"Gargoyles & Graffiti"chronicles architectural elements that I find interesting or unique in my travels. Gargoyles are my passion, but today graffiti (which I hate but am learning to love as it is everywhere) is as much a part of architecture as the gargoyles and decorative railings that thrill me.

Tuesday, August 28, 2012

Eze Cemetery: Olga Platonina Dinwiddie

Gravestone of Olga Platonina Dinwiddie
First of all, I want to say that the cemetery in Eze is adjacent to the most beautiful Church, a place of peace and serenity. You can see for miles around to the mountains and to the sea. It is tucked in to a mountain side. I believe that a person could not find a more fitting place to be put to rest. 

When I decided to investigate the reason that some of the gravestones in the cemetery were in English, I would never have believed the fascinating information I would find. I picked Olga Platonina Dinwiddie as the first person to check out, as her name is so unique and she has such a beautiful granite stone. Born in 1886 in St. Petersburg, Russia, her former name was Olga Platonina Stenbock-Fermor, and she was a Countess. She was also an accomplished painter and her works are still sold today. There seems to be a mystery surrounding her life. Not much is known other than she was born in 1886 and died in 1956, according to the art dealers who sell her paintings.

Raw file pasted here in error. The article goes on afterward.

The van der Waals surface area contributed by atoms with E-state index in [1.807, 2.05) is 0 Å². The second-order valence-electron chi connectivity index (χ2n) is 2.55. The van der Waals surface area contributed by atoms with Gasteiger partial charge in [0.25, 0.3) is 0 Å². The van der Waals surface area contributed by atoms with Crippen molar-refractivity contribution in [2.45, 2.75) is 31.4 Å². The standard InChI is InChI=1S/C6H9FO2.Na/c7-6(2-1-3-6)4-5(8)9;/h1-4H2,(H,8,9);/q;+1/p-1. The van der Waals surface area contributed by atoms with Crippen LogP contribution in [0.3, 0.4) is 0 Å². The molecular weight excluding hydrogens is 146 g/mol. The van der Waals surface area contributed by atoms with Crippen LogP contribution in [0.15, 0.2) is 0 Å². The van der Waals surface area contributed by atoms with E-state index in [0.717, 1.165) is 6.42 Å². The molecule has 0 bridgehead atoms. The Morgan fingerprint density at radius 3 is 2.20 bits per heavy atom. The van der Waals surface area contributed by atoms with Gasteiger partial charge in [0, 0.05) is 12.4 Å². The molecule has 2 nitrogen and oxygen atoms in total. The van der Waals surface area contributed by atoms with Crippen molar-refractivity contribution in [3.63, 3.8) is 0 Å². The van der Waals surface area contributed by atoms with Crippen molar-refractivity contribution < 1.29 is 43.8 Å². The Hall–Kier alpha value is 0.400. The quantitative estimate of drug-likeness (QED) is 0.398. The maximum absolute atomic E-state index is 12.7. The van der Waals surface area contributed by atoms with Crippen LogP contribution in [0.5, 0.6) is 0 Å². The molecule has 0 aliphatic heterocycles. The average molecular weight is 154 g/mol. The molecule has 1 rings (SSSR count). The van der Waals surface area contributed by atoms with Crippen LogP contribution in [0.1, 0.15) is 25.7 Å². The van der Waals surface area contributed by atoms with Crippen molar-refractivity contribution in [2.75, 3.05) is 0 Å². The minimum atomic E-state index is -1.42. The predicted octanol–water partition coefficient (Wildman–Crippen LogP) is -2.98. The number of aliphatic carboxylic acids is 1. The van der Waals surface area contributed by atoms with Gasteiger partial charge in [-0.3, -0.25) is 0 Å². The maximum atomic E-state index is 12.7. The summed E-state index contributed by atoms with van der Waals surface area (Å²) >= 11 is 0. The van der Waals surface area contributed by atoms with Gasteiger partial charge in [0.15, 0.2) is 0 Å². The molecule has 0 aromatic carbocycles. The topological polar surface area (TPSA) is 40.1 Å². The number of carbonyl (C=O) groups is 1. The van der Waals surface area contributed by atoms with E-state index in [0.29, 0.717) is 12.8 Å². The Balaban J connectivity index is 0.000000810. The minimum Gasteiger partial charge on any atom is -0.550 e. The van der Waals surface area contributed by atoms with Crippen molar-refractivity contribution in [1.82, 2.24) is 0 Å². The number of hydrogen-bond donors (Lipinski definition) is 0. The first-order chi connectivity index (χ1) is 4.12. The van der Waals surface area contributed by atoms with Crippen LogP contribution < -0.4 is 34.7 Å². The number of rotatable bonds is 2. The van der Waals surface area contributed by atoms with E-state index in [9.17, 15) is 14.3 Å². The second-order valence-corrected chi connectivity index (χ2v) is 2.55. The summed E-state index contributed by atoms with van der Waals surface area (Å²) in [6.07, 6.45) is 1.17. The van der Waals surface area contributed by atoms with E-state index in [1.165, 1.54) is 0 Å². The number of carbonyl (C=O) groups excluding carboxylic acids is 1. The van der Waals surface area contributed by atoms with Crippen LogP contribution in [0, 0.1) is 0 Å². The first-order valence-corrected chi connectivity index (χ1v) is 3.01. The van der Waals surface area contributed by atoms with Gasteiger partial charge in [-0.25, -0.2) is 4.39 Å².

She was known to have spent a lot of time in Paris and possibly Italy. Her most famous paintings are listed as Italian 20th Century and I found two sites in England that has paintings of hers for sale. They are Wooley and Wallis and Newfield Galleries.

Since I found her gravestone and was able to investigate the genealogy of her husband, Donald Mackenzie Dinwiddie, I was able to piece together some information on her life. I found that she married in 1929 at the Brentford Registry Office in the UK. The man she married had an incredibly interesting past. His grandfather was David Dinwiddie from Penpont, Dumfrie-shires, Scotland, who spent most of his life working for the British Crown in India. His grandmother was Mary Mackenzie, who was born in India, but her family roots were from Glasgow, Scotland and Dublin, Ireland. The grandfather, David Dinwiddie, wrote his memoirs and they are incredible. If you are interested in what life was like in the 1800s in the British colony of India, click here

But the most amazing thing I found was on a genealogy site, and it was written by the nephew of Donald Dinwiddie. For the article, click here. But the gist of it is this ... Countess Olga Stenbock-Fermor fell out of a taxi in Paris in the arms of the man who would become her husband. It doesn't get more romantic than that. I never thought I would find such a wonderful fairy tale life from one grave stone! RIP, Ms. Olga!

3 comments:

  1. Hello. Please note
    Olga Platonovna is born CHIROKOLAVINA and had a tumultuous relationship with count Alexander Vladimirovich STENBOCK-FERMOR troubled by the opposition of Alexander's mother. They married somewhere in China or Mongolia a.1918-1920 but divorced after 2-3 years. Alexander emigrated to France and was a taxi driver in Paris.

    Kind regards from Michel in Geneva, Switzerland

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  2. Wow that is such interesting information. Thank you Michel from Geneva and happy holidays!

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  3. Seems like her life was surrounded by things to do with taxis! how interesting and again thank you Michel.

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